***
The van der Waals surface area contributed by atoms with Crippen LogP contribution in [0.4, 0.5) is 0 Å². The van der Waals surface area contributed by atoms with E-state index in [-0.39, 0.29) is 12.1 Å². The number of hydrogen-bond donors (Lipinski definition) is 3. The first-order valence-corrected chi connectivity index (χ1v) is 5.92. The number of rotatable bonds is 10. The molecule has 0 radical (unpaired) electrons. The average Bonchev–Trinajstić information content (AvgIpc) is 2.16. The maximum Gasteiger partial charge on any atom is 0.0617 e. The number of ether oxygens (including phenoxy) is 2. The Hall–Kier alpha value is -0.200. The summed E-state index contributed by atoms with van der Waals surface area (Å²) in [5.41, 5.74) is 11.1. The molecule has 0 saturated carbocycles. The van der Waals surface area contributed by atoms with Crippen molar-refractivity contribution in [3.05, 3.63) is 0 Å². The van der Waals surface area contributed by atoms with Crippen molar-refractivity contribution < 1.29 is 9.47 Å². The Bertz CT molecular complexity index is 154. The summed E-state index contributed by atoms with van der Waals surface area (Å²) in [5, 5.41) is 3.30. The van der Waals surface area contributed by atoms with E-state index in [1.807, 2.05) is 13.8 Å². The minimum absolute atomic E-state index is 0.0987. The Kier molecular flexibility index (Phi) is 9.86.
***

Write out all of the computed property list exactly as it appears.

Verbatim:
The van der Waals surface area contributed by atoms with Crippen LogP contribution in [0.4, 0.5) is 0 Å². The van der Waals surface area contributed by atoms with E-state index in [-0.39, 0.29) is 12.1 Å². The number of hydrogen-bond donors (Lipinski definition) is 3. The first-order valence-corrected chi connectivity index (χ1v) is 5.92. The number of rotatable bonds is 10. The molecule has 0 radical (unpaired) electrons. The average Bonchev–Trinajstić information content (AvgIpc) is 2.16. The maximum Gasteiger partial charge on any atom is 0.0617 e. The number of ether oxygens (including phenoxy) is 2. The Hall–Kier alpha value is -0.200. The summed E-state index contributed by atoms with van der Waals surface area (Å²) in [5.41, 5.74) is 11.1. The molecule has 0 saturated carbocycles. The van der Waals surface area contributed by atoms with Crippen molar-refractivity contribution in [3.05, 3.63) is 0 Å². The van der Waals surface area contributed by atoms with Crippen molar-refractivity contribution < 1.29 is 9.47 Å². The Bertz CT molecular complexity index is 154. The summed E-state index contributed by atoms with van der Waals surface area (Å²) in [5, 5.41) is 3.30. The van der Waals surface area contributed by atoms with E-state index in [1.807, 2.05) is 13.8 Å². The minimum absolute atomic E-state index is 0.0987. The Kier molecular flexibility index (Phi) is 9.86.